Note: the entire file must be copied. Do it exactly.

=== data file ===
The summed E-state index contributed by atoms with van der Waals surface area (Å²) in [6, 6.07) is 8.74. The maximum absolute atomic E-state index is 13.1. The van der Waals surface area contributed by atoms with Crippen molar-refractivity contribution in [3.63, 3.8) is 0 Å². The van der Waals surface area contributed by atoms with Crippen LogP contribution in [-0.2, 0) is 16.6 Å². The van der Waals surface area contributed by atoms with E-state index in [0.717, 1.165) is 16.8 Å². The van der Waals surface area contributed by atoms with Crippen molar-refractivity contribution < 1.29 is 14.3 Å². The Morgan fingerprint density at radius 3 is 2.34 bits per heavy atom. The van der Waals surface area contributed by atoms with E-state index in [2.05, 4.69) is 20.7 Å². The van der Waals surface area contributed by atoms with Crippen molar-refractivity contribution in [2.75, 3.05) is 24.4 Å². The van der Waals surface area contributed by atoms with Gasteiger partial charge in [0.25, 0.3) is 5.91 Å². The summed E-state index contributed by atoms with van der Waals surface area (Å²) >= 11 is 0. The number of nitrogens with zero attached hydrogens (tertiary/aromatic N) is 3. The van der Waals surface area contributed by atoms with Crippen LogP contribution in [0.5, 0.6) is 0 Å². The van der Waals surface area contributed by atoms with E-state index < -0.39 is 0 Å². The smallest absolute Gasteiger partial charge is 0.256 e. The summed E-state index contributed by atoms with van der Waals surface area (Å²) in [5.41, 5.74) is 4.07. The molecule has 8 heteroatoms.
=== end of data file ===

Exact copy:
The summed E-state index contributed by atoms with van der Waals surface area (Å²) in [6, 6.07) is 8.74. The maximum absolute atomic E-state index is 13.1. The van der Waals surface area contributed by atoms with Crippen molar-refractivity contribution in [3.63, 3.8) is 0 Å². The van der Waals surface area contributed by atoms with Crippen LogP contribution in [-0.2, 0) is 16.6 Å². The van der Waals surface area contributed by atoms with E-state index in [0.717, 1.165) is 16.8 Å². The van der Waals surface area contributed by atoms with Crippen molar-refractivity contribution < 1.29 is 14.3 Å². The Morgan fingerprint density at radius 3 is 2.34 bits per heavy atom. The van der Waals surface area contributed by atoms with E-state index in [2.05, 4.69) is 20.7 Å². The van der Waals surface area contributed by atoms with Crippen molar-refractivity contribution in [2.75, 3.05) is 24.4 Å². The van der Waals surface area contributed by atoms with Gasteiger partial charge in [0.25, 0.3) is 5.91 Å². The summed E-state index contributed by atoms with van der Waals surface area (Å²) >= 11 is 0. The number of nitrogens with zero attached hydrogens (tertiary/aromatic N) is 3. The van der Waals surface area contributed by atoms with Crippen LogP contribution in [0.5, 0.6) is 0 Å². The van der Waals surface area contributed by atoms with E-state index < -0.39 is 0 Å². The smallest absolute Gasteiger partial charge is 0.256 e. The summed E-state index contributed by atoms with van der Waals surface area (Å²) in [5.41, 5.74) is 4.07. The molecule has 8 heteroatoms.